Research ArticleBioengineering

Active targeting of chemotherapy to disseminated tumors using nanoparticle-carrying T cells

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Science Translational Medicine  10 Jun 2015:
Vol. 7, Issue 291, pp. 291ra94
DOI: 10.1126/scitranslmed.aaa5447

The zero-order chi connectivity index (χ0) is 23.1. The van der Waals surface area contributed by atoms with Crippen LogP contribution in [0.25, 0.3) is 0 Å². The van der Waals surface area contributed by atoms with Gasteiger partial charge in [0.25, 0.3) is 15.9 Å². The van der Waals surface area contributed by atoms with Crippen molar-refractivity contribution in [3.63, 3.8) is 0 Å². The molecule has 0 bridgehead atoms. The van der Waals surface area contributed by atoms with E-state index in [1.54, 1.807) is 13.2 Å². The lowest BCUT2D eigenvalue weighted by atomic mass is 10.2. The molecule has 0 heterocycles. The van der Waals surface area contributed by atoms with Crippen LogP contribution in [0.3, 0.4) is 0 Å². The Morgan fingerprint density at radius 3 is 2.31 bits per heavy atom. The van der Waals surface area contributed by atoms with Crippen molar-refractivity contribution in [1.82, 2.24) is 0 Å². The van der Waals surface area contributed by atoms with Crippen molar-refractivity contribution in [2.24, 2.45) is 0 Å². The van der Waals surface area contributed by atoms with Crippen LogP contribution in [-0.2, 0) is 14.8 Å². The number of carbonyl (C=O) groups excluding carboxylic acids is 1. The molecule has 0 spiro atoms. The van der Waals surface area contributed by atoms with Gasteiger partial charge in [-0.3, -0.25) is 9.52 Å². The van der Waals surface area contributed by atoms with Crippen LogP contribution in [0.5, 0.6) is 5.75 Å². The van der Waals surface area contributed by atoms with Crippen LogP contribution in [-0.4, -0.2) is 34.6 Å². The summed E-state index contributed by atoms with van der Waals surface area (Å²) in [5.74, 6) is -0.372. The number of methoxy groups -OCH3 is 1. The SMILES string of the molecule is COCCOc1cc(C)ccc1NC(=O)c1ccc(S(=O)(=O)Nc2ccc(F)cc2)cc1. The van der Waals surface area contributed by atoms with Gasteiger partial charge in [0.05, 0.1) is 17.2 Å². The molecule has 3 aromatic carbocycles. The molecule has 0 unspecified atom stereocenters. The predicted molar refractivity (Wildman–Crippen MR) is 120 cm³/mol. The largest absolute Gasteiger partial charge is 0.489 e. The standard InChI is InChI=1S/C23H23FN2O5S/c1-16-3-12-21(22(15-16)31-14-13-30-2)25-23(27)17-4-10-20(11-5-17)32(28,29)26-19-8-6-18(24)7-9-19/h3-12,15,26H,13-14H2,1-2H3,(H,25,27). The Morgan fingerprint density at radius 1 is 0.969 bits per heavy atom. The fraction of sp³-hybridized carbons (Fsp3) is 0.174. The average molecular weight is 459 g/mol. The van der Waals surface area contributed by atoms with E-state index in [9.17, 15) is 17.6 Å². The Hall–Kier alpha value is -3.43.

Tumor cells disseminate into compartments that are poorly accessible from circulation, which necessitates high doses of systemic chemotherapy. However, the effectiveness of many drugs, such as the potent topoisomerase I poison SN-38, is hampered by poor pharmacokinetics. To deliver SN-38 to lymphoma tumors in vivo, we took advantage of the fact that healthy lymphocytes can be programmed to phenocopy the biodistribution of the tumor cells. In a murine model of disseminated lymphoma, we expanded autologous polyclonal T cells ex vivo under conditions that retained homing receptors mirroring lymphoma cells, and functionalized these T cells to carry SN-38–loaded nanocapsules on their surfaces. Nanocapsule-functionalized T cells were resistant to SN-38 but mediated efficient killing of lymphoma cells in vitro. Upon adoptive transfer into tumor-bearing mice, these T cells served as active vectors to deliver the chemotherapeutic into tumor-bearing lymphoid organs. Cell-mediated delivery concentrated SN-38 in lymph nodes at levels 90-fold greater than free drug systemically administered at 10-fold higher doses. The live T cell delivery approach reduced tumor burden significantly after 2 weeks of treatment and enhanced survival under conditions where free SN-38 and SN-38–loaded nanocapsules alone were ineffective. These results suggest that tissue-homing lymphocytes can serve as specific targeting agents to deliver nanoparticles into sites difficult to access from the circulation, and thus improve the therapeutic index of chemotherapeutic drugs with unfavorable pharmacokinetics.

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